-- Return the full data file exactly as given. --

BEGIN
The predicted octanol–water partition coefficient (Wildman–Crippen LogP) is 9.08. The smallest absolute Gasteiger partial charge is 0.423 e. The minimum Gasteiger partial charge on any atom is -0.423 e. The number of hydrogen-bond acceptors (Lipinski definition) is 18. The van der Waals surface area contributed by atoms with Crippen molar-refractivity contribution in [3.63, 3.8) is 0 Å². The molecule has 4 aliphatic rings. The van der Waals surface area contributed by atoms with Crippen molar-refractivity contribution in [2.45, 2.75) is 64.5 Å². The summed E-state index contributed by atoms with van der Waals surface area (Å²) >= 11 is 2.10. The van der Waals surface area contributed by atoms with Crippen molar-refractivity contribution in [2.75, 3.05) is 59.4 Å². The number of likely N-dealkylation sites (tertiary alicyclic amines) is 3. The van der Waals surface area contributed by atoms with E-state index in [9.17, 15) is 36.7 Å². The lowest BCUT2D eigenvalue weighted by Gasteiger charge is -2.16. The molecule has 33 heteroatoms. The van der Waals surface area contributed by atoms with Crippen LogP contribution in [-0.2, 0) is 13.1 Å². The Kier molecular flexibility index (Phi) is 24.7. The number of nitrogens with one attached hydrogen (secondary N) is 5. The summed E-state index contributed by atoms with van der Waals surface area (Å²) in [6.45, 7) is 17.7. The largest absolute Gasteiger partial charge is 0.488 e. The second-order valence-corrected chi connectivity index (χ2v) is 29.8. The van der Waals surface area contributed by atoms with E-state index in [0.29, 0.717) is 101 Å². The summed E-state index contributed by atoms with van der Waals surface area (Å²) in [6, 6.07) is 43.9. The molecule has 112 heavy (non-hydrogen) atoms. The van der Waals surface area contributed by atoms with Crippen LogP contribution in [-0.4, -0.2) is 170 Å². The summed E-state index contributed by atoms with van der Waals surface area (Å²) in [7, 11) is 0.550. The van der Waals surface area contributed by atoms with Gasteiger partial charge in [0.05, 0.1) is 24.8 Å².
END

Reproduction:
The predicted octanol–water partition coefficient (Wildman–Crippen LogP) is 9.08. The smallest absolute Gasteiger partial charge is 0.423 e. The minimum Gasteiger partial charge on any atom is -0.423 e. The number of hydrogen-bond acceptors (Lipinski definition) is 18. The van der Waals surface area contributed by atoms with Crippen molar-refractivity contribution in [3.63, 3.8) is 0 Å². The molecule has 4 aliphatic rings. The van der Waals surface area contributed by atoms with Crippen molar-refractivity contribution in [2.45, 2.75) is 64.5 Å². The summed E-state index contributed by atoms with van der Waals surface area (Å²) >= 11 is 2.10. The van der Waals surface area contributed by atoms with Crippen molar-refractivity contribution in [2.75, 3.05) is 59.4 Å². The number of likely N-dealkylation sites (tertiary alicyclic amines) is 3. The van der Waals surface area contributed by atoms with E-state index in [9.17, 15) is 36.7 Å². The lowest BCUT2D eigenvalue weighted by Gasteiger charge is -2.16. The molecule has 33 heteroatoms. The van der Waals surface area contributed by atoms with Crippen LogP contribution in [-0.2, 0) is 13.1 Å². The Kier molecular flexibility index (Phi) is 24.7. The number of nitrogens with one attached hydrogen (secondary N) is 5. The summed E-state index contributed by atoms with van der Waals surface area (Å²) in [6.45, 7) is 17.7. The largest absolute Gasteiger partial charge is 0.488 e. The second-order valence-corrected chi connectivity index (χ2v) is 29.8. The van der Waals surface area contributed by atoms with E-state index in [0.29, 0.717) is 101 Å². The summed E-state index contributed by atoms with van der Waals surface area (Å²) in [6, 6.07) is 43.9. The molecule has 112 heavy (non-hydrogen) atoms. The van der Waals surface area contributed by atoms with Crippen LogP contribution in [-0.4, -0.2) is 170 Å². The summed E-state index contributed by atoms with van der Waals surface area (Å²) in [7, 11) is 0.550. The van der Waals surface area contributed by atoms with Gasteiger partial charge in [0.05, 0.1) is 24.8 Å².